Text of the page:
Aim-listed Mkango Resources has announced that its indirect subsidiary HyProMag and partners, European Metal Recycling (EMR) and the University of Birmingham, have been awarded a grant by the Industrial Strategy Challenge Fund, delivered by UK Research and Innovation, for a new project called Rare-Earth Extraction from Audio Products (REAP).
REAP will investigate ways of recycling rare earth magnets from speakers used in automotive and consumer electronics applications, which account for about 20% of the current market for rare earth magnets, according to Adamas Intelligence, and therefore represent a significant opportunity for rare earth magnet recycling.
Mkango’s subsidiary, Maginito, holds a 25% equity interest in HyProMag, with an option to increase its interest up to 49%.
Mkango CEO William Dawes comments that rare earth magnet recycling from end-of-life components represents a significant market opportunity and will become an increasingly important part of the rare earth supply chain in the UK, Europe and elsewhere.
The REAP project complements the Rare Earth Recycling for E-Machines project announced earlier in the year and further cements HyProMag and the University of Birmingham’s positions as leaders in the field.
Mkango is uniquely positioned in the rare earths supply chain, developing sustainable solutions for the supply of rare earth carbonate, neodymium and praseodymium oxide, neodymium-iron-boron (NdFeB) alloys and magnets, underpinned by the strategic partnership with HyProMag and sustainable development of the Songwe Hill rare earths project, in Malawi, for which a feasibility study is under way.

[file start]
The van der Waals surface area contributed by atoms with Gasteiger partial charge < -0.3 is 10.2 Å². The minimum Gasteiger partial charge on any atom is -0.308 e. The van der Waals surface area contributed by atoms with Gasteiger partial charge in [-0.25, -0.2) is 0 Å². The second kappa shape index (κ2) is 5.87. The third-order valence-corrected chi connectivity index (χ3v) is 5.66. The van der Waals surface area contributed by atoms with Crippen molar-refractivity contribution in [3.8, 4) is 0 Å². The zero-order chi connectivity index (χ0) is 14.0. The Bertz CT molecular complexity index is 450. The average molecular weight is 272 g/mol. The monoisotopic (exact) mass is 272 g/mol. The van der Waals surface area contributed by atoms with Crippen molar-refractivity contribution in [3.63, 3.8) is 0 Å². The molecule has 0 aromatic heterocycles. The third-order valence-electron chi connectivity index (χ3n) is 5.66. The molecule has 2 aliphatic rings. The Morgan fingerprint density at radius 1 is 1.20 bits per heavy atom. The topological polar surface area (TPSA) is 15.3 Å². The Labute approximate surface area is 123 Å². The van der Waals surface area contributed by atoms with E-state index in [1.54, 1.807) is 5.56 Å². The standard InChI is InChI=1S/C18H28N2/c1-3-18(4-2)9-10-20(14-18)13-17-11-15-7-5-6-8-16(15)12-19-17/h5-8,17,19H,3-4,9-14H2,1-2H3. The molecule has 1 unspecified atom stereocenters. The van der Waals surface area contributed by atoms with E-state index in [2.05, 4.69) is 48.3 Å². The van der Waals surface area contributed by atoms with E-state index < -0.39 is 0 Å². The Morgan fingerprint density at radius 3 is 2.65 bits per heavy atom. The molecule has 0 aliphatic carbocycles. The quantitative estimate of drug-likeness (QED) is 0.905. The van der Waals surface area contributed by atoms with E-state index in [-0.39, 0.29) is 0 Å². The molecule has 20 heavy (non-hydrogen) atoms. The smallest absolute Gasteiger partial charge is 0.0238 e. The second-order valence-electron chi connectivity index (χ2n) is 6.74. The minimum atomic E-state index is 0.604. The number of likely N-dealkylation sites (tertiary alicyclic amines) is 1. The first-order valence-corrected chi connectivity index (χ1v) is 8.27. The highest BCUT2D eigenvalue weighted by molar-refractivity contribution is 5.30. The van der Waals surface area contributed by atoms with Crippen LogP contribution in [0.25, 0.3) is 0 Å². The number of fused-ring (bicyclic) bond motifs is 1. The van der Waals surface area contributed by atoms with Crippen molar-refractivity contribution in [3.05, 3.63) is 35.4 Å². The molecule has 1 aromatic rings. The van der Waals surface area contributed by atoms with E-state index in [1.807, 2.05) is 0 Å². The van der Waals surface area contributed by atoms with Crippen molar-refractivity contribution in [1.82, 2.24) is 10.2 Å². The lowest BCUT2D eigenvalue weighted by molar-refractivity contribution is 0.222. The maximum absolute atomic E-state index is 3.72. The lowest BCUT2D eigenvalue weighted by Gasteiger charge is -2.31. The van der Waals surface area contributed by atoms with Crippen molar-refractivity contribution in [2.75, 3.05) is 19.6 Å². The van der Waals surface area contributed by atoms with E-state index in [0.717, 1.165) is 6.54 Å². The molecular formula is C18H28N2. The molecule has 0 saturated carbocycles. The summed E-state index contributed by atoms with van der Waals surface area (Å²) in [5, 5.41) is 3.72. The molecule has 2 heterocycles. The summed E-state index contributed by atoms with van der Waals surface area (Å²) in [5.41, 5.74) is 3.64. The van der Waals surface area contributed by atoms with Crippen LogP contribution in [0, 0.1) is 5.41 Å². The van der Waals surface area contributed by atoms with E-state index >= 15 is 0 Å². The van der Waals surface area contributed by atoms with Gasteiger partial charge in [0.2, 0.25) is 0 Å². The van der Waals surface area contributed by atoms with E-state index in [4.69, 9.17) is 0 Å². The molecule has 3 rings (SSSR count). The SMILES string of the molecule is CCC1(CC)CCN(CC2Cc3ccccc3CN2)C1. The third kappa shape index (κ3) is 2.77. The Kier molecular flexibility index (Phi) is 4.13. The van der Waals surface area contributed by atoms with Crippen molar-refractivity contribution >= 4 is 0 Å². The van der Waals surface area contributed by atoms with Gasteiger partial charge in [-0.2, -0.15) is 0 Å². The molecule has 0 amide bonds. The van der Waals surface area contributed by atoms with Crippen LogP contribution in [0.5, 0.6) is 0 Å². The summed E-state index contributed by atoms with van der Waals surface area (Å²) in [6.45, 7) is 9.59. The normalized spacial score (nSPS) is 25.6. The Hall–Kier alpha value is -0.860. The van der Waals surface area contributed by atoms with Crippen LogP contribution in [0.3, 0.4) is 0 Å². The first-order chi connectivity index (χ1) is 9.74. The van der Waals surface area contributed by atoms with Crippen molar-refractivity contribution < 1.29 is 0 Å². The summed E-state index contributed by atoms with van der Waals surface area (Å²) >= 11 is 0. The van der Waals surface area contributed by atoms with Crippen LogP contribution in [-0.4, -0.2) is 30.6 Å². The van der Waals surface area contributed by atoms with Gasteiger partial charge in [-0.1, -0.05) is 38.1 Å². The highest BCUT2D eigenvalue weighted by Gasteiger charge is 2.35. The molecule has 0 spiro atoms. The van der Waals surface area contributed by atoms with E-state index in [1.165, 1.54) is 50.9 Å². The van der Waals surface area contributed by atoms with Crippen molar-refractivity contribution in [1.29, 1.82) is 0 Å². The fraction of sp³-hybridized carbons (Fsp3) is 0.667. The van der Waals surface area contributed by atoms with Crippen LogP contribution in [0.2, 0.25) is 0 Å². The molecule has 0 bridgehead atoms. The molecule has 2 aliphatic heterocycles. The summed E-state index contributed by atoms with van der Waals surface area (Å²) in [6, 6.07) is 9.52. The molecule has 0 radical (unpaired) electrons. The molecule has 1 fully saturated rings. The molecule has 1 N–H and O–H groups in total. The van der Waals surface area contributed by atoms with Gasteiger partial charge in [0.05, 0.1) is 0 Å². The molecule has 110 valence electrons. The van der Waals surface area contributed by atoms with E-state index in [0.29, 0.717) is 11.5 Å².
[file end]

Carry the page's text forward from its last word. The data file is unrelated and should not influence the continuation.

“With demand for rare earth magnets accelerating, it is imperative that we find viable economic solutions to reclaim end-of-life magnets that are currently lost.
“Current estimates suggest that the recycling rate of rare earth magnets from end-of-life products stands at below 5%. The REAP project is focused on one of the biggest potential sources of those magnets, namely loudspeakers.
"Innovative processes developed to overcome the challenges around extracting magnets from assemblies are integral to the REAP project, and we are very pleased to be working with our partners to further optimise these processes for audio products,” says HyProMag operations GM Nick Mann.
Fundamental to the REAP project is a patented process for extracting and demagnetising NdFeB alloy powders from magnets embedded in scrap and redundant equipment named Hydrogen Processing of Magnet Scrap (HPMS), originally developed within the Magnetic Materials Group at the University of Birmingham and subsequently licensed to HyProMag.
The other project partner, EMR, is a global leader in metal recycling, operating at 150 locations around the world. EMR will pre-process automotive and flat screen television loudspeaker scrap to provide a feed of scrap components containing NdFeB magnets to HyProMag.
HyProMag will use the HPMS process in conjunction with the University of Birmingham to extract the magnets as a demagnetised alloy powder, which can be used in the remanufacture of magnets. The short loop recycling processes which are being developed by HyProMag will have a significant environmental benefit compared with the primary production of magnets.
The total budget for REAP is £256 144, of which £174 744 will be funded by UK Research and Innovation, through the Driving the Electric Revolution challenge, part of the Industrial Strategy Challenge Fund, with the balance funded by the project partners.
HyProMag’s contribution will be fully funded from the £300 000 investment made by Maginito in January.